24. 24. Within a playlist file (which can be viewed as a text document) is the local (hard-drive) and/or remote (Internet) location of each file within that playlist. As the audio player moves through each file on the playlist, it sources that file from the specified location, either on your hard-drive or the Internet (a URL). Playlist formats: • .pls [WinAmp MPEG PlayList File] - The extension for a playlist created in Winamp that can contain MPEG audio files • .m3u [MPEG URL file] - This extension is used to stream and MP3 file or files • .asx [Active Streaming File - Windows Media] • .wvx/.wax [Windows Media metafiles] - When a browser downloads a file with one of these extensions from a Web site, it opens Windows MediaPlayer. Windows Media Player then locates and plays the content specifiedin the file. • .m2a [MPEG Archive Enhanced .M3U Playlist File] A playlist can be written in two formats. SMIL and ASX. SMIL has now taken over from ASX. Creating a SMIL File You can create a SMIL file (extension .smil) with any text editor or word processor that can save output as plain text. If you are familiar with HTML mark-up, you will pick up SMIL quickly. In its simplest form, a SMIL file lists multiple clips played in sequence: <asx version= 3.0> <entry> <ref href ="http://mediaserver/folder/one.wmv"/> <audio src=" http://mediaserver/folder/two.wmv "/> <audio src=" http://mediaserver/folder/three.wmv "/> </entry> </asx> <smil> <body> <audio src="rtsp://realserver.example.com/one.rm"/> <audio src="rtsp://realserver.example.com/two.rm"/> <audio src="rtsp://realserver.example.com/three.rm"/> </body> </smil> Legal Aspects of Content Distribution In its early stages the internet was saw as a global email system designed to deliver data or documents. The exploitation of the web was so fast 24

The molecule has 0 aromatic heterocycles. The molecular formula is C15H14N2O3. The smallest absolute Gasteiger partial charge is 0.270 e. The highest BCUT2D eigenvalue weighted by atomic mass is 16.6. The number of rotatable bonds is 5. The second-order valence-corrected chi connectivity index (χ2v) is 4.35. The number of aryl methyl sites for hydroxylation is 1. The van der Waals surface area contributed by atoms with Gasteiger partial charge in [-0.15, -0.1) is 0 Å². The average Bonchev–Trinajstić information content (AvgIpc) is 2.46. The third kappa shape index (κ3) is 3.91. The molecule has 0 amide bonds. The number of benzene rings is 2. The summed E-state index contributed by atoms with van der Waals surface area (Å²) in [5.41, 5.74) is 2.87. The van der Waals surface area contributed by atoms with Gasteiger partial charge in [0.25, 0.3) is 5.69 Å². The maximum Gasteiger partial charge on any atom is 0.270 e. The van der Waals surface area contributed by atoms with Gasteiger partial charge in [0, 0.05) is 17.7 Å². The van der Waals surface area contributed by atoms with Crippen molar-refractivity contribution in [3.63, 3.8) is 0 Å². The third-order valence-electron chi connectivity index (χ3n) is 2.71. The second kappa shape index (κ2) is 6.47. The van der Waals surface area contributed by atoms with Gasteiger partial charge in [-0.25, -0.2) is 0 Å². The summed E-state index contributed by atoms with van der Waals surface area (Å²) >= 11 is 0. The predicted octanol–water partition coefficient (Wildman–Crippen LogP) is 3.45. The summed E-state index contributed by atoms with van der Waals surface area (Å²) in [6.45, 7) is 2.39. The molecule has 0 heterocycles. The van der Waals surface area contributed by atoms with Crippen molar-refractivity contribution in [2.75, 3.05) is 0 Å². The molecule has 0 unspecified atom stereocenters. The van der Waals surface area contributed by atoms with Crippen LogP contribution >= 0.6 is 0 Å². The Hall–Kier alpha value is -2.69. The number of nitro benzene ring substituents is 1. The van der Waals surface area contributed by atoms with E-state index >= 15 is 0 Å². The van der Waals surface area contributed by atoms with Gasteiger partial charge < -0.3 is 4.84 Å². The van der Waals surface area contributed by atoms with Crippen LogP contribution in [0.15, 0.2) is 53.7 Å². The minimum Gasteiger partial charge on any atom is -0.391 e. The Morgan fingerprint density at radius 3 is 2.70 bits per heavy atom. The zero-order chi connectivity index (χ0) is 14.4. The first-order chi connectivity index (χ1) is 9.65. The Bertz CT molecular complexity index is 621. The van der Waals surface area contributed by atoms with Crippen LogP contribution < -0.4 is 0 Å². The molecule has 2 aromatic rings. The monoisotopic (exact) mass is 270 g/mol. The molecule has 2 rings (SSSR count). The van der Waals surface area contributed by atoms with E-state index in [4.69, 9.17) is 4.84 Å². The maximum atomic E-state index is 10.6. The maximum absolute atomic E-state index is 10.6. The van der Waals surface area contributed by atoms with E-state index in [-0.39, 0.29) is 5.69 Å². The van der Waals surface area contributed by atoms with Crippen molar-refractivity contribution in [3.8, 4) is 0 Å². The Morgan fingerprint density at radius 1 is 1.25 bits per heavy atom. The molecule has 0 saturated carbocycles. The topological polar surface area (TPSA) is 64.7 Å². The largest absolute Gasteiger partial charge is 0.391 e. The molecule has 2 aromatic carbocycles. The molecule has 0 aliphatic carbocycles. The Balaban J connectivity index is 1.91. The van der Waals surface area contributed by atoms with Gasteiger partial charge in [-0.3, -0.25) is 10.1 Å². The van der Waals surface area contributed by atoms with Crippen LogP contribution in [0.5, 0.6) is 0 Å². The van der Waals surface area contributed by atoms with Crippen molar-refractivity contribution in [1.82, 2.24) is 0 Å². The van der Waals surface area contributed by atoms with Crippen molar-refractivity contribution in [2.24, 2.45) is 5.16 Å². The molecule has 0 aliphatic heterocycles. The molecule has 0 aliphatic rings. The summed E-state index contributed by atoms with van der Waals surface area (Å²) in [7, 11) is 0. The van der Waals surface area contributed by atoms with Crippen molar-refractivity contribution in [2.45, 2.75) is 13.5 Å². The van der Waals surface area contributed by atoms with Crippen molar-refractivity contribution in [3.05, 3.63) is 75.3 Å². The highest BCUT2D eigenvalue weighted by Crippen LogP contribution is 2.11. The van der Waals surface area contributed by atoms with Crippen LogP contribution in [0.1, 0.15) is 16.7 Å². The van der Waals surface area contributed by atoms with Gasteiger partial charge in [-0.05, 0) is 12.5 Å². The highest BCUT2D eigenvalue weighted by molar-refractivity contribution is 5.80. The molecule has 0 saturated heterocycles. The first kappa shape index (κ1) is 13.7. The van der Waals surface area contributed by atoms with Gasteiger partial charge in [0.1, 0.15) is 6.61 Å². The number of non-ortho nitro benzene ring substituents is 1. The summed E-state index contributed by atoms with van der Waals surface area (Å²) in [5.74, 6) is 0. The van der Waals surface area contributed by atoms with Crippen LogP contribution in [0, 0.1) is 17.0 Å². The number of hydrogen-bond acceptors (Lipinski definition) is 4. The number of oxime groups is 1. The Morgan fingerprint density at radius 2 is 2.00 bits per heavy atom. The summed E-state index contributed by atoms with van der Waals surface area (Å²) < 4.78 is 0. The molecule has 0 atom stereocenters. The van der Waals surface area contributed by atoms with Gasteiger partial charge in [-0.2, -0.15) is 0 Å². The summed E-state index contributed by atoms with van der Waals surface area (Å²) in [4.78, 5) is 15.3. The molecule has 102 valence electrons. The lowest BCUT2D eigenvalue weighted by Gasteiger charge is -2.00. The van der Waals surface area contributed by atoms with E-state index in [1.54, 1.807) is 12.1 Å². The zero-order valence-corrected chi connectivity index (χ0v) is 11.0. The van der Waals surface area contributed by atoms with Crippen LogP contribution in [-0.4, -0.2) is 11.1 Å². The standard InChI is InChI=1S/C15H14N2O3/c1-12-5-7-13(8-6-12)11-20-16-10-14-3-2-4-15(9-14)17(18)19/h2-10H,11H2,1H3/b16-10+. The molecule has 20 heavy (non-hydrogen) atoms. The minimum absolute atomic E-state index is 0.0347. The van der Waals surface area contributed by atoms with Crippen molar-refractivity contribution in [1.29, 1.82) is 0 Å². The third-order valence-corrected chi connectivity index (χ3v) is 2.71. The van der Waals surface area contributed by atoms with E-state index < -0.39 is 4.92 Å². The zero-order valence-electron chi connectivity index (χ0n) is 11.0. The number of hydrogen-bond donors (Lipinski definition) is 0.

25. 25. governments had no legal infrastructure in place. An example f this is the ongoing process in the USA to establish Internet Tax Laws. The most famous being battle belongs to the music industry. Record label bosses failed to envision the potential of the internet as a major distributor. 1999 saw the start of legislation task forces to search the globe to eliminate the free distribution of media in violation of copyright laws. It was essential to write and pass laws for online copyright laws. In November 1999 at the first MP3 conference in New York record companies witness the distribution of CD in MP3 format. They suddenly realised their revenue was under threat and sent their lawyers to court to stop companies from illegal distribution. Companies like MP3.com and Napster had to then comply with US copyright laws and pay fines or face shutdown. The law currently states any means of distribution of media must be authorised by the owner. A financial statement is needed between the owner and the distributor, the sharing of media without consent and with no exchange of fees was viewed as a clear violati0on of copyright laws (only after the law was updated!). www.publaw.com Unicast v IP Multicast. There are two key streaming delivery techniques: unicast and multicast. Unicast refers to networking in which computers establish two-way, point-to- point connections. Most networks operate in this fashion....users request a file, and a server sends the file to those clients only. When streaming multimedia over a network, the advantage to unicast is that the client computer can communicate with the computer supplying the multimedia stream. The disadvantage of unicast is that each client that connects to the server receives a separate stream, which rapidly uses up network bandwidth. Multicast refers to the networking technique in which one computer sends a single copy of the data over the network and many computers receive that data. Unlike a broadcast, routers can control where a multicast travels on the network. When streaming multimedia over the network, the advantage to multicasting is that only a single copy of the data is sent across the network, which preserves network bandwidth. The disadvantage to multicasting is that it is connectionless; clients have no control over the streams they receive. To use IP multicast on a network, the network routers must support the IP Multicast protocol. Most routers now handle multicast The Video Streaming Server is responsible for delivering compressed video to each individual request for a particular video stream. This is usually handled by one of the commercial streaming media software packages such as RealNetworks® RealSystem™ or Microsoft® Windows Media™ Technologies. The bandwidth connection to the Video Streaming Server must accommodate the total bandwidth of all the requests for a video stream, unlike the Encoding Station, which must only accommodate one copy of each. As a result, the Video Streaming Server usually has a direct connection to a very 25